On Monday, Nomura Holdings (8604.T) shares fell by almost 8%, its biggest daily decline since March, after the Japanese brokerage reported worse-than-expected earnings due to a loss from transactions completed more than a decade ago.
Last week, Nomura said that its second-quarter net profit was almost wiped out by a charge of about 39 billion yen ($342 million) that it said was related to legacy transactions in the United States from before the global financial crisis in 2007 and 2008.
The $2.9 billion hit from the collapse of U.S. investment fund Archegos – news of which emerged in March, was followed by Nomura’s loss. On March 29, Nomura stock slumped more than 16% after the firm flagged a potential loss at a United States subsidiary. L1N2LR00H
An equity analyst at Jefferies, Hideyasu Ban said Nomura’s latest quarterly earnings were below his expectations.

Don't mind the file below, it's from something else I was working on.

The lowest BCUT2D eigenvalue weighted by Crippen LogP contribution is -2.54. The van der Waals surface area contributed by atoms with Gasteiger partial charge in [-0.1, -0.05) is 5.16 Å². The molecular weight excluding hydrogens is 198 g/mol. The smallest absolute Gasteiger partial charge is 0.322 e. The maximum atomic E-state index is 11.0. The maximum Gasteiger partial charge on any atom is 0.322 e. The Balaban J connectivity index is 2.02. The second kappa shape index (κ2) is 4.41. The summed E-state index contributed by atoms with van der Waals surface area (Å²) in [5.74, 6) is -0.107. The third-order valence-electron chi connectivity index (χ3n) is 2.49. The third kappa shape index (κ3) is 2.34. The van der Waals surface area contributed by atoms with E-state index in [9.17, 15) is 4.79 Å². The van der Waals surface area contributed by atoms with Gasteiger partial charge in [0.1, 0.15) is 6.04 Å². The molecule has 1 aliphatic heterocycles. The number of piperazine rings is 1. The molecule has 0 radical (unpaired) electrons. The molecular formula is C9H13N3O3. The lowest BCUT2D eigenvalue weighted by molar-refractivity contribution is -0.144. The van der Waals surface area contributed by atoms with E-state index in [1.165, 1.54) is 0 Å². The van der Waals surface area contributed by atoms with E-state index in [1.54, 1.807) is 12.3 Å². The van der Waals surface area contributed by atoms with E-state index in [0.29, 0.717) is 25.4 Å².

“We estimated that its earnings would start normalizing this quarter and its core businesses did, but 39 billion yen of reserve provisioning against the transactions before the global financial crisis was unexpected.”
Nomura, backing the broader positive trend, traded 6.58% lower at 513.9 yen by 0451 GMT after falling as much as 7.8% earlier in the session.
After Prime Minister Fumio Kishida’s ruling party held on to a majority in a parliamentary election, the Nikkei share average (.N225) hit a one-month high on Monday.
Since the beginning of the year, Nomura has been underperforming the benchmark Nikkei losing 5.96% against Nikkei’s jump of 7.74% so far.